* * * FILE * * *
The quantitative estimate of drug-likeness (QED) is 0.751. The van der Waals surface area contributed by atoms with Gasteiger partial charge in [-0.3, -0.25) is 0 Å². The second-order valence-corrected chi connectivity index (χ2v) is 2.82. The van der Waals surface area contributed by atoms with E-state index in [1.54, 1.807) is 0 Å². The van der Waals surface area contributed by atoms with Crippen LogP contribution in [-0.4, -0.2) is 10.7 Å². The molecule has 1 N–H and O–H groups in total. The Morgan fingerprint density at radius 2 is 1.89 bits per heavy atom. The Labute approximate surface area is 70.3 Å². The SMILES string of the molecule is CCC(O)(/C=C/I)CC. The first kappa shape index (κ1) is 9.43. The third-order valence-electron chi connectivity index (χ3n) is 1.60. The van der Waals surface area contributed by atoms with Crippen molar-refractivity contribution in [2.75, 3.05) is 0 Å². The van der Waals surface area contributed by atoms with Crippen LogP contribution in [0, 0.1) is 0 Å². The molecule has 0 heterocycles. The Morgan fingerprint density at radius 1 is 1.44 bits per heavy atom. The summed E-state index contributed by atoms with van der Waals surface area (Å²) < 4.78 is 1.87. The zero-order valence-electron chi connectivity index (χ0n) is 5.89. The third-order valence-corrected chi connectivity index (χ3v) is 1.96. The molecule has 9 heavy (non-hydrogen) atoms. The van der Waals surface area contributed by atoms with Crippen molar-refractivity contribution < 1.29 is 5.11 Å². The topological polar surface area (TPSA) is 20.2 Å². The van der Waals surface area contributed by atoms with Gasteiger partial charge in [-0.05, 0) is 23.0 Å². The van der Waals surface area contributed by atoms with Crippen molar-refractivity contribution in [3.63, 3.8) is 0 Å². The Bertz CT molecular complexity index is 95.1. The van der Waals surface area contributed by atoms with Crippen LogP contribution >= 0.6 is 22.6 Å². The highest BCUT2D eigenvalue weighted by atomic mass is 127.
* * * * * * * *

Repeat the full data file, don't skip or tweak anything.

The quantitative estimate of drug-likeness (QED) is 0.751. The van der Waals surface area contributed by atoms with Gasteiger partial charge in [-0.3, -0.25) is 0 Å². The second-order valence-corrected chi connectivity index (χ2v) is 2.82. The van der Waals surface area contributed by atoms with E-state index in [1.54, 1.807) is 0 Å². The van der Waals surface area contributed by atoms with Crippen LogP contribution in [-0.4, -0.2) is 10.7 Å². The molecule has 1 N–H and O–H groups in total. The Morgan fingerprint density at radius 2 is 1.89 bits per heavy atom. The Labute approximate surface area is 70.3 Å². The SMILES string of the molecule is CCC(O)(/C=C/I)CC. The first kappa shape index (κ1) is 9.43. The third-order valence-electron chi connectivity index (χ3n) is 1.60. The van der Waals surface area contributed by atoms with Crippen molar-refractivity contribution in [2.75, 3.05) is 0 Å². The van der Waals surface area contributed by atoms with Crippen LogP contribution in [0, 0.1) is 0 Å². The molecule has 0 heterocycles. The Morgan fingerprint density at radius 1 is 1.44 bits per heavy atom. The summed E-state index contributed by atoms with van der Waals surface area (Å²) < 4.78 is 1.87. The zero-order valence-electron chi connectivity index (χ0n) is 5.89. The third-order valence-corrected chi connectivity index (χ3v) is 1.96. The molecule has 9 heavy (non-hydrogen) atoms. The van der Waals surface area contributed by atoms with Crippen molar-refractivity contribution < 1.29 is 5.11 Å². The topological polar surface area (TPSA) is 20.2 Å². The van der Waals surface area contributed by atoms with Gasteiger partial charge in [-0.05, 0) is 23.0 Å². The van der Waals surface area contributed by atoms with Crippen molar-refractivity contribution in [3.63, 3.8) is 0 Å². The Bertz CT molecular complexity index is 95.1. The van der Waals surface area contributed by atoms with Crippen LogP contribution >= 0.6 is 22.6 Å². The highest BCUT2D eigenvalue weighted by atomic mass is 127.